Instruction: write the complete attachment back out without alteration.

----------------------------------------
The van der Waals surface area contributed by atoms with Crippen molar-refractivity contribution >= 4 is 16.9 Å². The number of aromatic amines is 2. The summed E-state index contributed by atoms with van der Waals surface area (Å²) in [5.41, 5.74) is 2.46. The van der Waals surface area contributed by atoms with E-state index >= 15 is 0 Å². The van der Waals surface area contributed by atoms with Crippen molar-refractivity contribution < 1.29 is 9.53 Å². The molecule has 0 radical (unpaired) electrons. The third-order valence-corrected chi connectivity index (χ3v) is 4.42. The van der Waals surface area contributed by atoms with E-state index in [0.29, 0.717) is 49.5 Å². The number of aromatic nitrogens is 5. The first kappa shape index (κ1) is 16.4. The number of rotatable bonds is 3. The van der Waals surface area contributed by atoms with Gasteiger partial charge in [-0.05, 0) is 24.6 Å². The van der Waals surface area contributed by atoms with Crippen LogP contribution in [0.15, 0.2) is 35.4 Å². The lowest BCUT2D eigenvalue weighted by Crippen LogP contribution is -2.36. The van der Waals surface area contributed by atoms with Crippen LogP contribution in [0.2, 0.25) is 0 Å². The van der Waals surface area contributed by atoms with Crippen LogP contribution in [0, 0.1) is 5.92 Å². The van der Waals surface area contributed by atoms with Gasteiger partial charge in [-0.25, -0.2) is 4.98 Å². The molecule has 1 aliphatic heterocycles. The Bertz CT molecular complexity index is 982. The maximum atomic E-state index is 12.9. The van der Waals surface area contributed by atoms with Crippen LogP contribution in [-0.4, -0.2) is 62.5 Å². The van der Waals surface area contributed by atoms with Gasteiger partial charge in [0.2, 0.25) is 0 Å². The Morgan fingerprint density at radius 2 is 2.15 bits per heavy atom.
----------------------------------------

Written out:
The van der Waals surface area contributed by atoms with Crippen molar-refractivity contribution >= 4 is 16.9 Å². The number of aromatic amines is 2. The summed E-state index contributed by atoms with van der Waals surface area (Å²) in [5.41, 5.74) is 2.46. The van der Waals surface area contributed by atoms with E-state index >= 15 is 0 Å². The van der Waals surface area contributed by atoms with Crippen molar-refractivity contribution < 1.29 is 9.53 Å². The molecule has 0 radical (unpaired) electrons. The third-order valence-corrected chi connectivity index (χ3v) is 4.42. The van der Waals surface area contributed by atoms with E-state index in [0.29, 0.717) is 49.5 Å². The number of aromatic nitrogens is 5. The first kappa shape index (κ1) is 16.4. The number of rotatable bonds is 3. The van der Waals surface area contributed by atoms with Gasteiger partial charge in [-0.05, 0) is 24.6 Å². The van der Waals surface area contributed by atoms with Crippen LogP contribution in [0.15, 0.2) is 35.4 Å². The lowest BCUT2D eigenvalue weighted by Crippen LogP contribution is -2.36. The van der Waals surface area contributed by atoms with Crippen LogP contribution in [0.2, 0.25) is 0 Å². The van der Waals surface area contributed by atoms with Crippen LogP contribution in [0, 0.1) is 5.92 Å². The van der Waals surface area contributed by atoms with Gasteiger partial charge in [-0.25, -0.2) is 4.98 Å². The molecule has 1 aliphatic heterocycles. The Bertz CT molecular complexity index is 982. The maximum atomic E-state index is 12.9. The van der Waals surface area contributed by atoms with Crippen LogP contribution in [-0.4, -0.2) is 62.5 Å². The van der Waals surface area contributed by atoms with Gasteiger partial charge in [0.2, 0.25) is 0 Å². The Morgan fingerprint density at radius 2 is 2.15 bits per heavy atom.